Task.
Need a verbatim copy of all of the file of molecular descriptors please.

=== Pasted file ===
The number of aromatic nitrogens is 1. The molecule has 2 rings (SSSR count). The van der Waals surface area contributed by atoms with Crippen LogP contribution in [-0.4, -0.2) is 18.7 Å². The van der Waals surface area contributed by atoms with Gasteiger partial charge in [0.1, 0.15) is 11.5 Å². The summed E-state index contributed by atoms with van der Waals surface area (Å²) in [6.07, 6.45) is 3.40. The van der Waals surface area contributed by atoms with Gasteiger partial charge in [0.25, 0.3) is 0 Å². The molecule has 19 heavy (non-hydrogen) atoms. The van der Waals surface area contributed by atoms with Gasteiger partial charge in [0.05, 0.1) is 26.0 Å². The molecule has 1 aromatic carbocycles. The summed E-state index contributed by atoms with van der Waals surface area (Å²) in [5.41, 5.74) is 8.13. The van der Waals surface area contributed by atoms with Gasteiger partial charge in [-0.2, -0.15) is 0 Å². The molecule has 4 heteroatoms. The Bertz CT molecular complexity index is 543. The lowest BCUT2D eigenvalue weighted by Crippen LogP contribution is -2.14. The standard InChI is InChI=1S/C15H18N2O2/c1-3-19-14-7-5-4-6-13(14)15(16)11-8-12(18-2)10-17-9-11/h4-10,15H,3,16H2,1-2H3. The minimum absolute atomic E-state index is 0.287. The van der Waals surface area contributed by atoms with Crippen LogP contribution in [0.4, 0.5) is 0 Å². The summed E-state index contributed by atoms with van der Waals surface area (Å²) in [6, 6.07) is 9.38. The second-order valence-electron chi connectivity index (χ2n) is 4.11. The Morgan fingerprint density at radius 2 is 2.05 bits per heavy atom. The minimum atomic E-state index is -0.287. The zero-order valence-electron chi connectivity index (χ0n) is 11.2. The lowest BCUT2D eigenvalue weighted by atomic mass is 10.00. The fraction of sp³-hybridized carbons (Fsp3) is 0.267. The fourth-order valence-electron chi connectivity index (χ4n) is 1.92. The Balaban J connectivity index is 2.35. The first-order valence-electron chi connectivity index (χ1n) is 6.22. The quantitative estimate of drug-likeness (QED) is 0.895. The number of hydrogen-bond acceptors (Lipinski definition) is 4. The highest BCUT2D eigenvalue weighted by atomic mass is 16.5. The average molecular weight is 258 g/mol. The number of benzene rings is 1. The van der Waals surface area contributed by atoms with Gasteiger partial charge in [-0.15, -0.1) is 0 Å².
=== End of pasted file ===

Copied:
The number of aromatic nitrogens is 1. The molecule has 2 rings (SSSR count). The van der Waals surface area contributed by atoms with Crippen LogP contribution in [-0.4, -0.2) is 18.7 Å². The van der Waals surface area contributed by atoms with Gasteiger partial charge in [0.1, 0.15) is 11.5 Å². The summed E-state index contributed by atoms with van der Waals surface area (Å²) in [6.07, 6.45) is 3.40. The van der Waals surface area contributed by atoms with Gasteiger partial charge in [0.25, 0.3) is 0 Å². The molecule has 19 heavy (non-hydrogen) atoms. The van der Waals surface area contributed by atoms with Gasteiger partial charge in [0.05, 0.1) is 26.0 Å². The molecule has 1 aromatic carbocycles. The summed E-state index contributed by atoms with van der Waals surface area (Å²) in [5.41, 5.74) is 8.13. The van der Waals surface area contributed by atoms with Gasteiger partial charge in [-0.2, -0.15) is 0 Å². The molecule has 4 heteroatoms. The Bertz CT molecular complexity index is 543. The lowest BCUT2D eigenvalue weighted by Crippen LogP contribution is -2.14. The standard InChI is InChI=1S/C15H18N2O2/c1-3-19-14-7-5-4-6-13(14)15(16)11-8-12(18-2)10-17-9-11/h4-10,15H,3,16H2,1-2H3. The minimum absolute atomic E-state index is 0.287. The van der Waals surface area contributed by atoms with Crippen LogP contribution in [0.4, 0.5) is 0 Å². The summed E-state index contributed by atoms with van der Waals surface area (Å²) in [6, 6.07) is 9.38. The second-order valence-electron chi connectivity index (χ2n) is 4.11. The Morgan fingerprint density at radius 2 is 2.05 bits per heavy atom. The minimum atomic E-state index is -0.287. The zero-order valence-electron chi connectivity index (χ0n) is 11.2. The lowest BCUT2D eigenvalue weighted by atomic mass is 10.00. The fraction of sp³-hybridized carbons (Fsp3) is 0.267. The fourth-order valence-electron chi connectivity index (χ4n) is 1.92. The Balaban J connectivity index is 2.35. The first-order valence-electron chi connectivity index (χ1n) is 6.22. The quantitative estimate of drug-likeness (QED) is 0.895. The number of hydrogen-bond acceptors (Lipinski definition) is 4. The highest BCUT2D eigenvalue weighted by atomic mass is 16.5. The average molecular weight is 258 g/mol. The number of benzene rings is 1. The van der Waals surface area contributed by atoms with Gasteiger partial charge in [-0.15, -0.1) is 0 Å².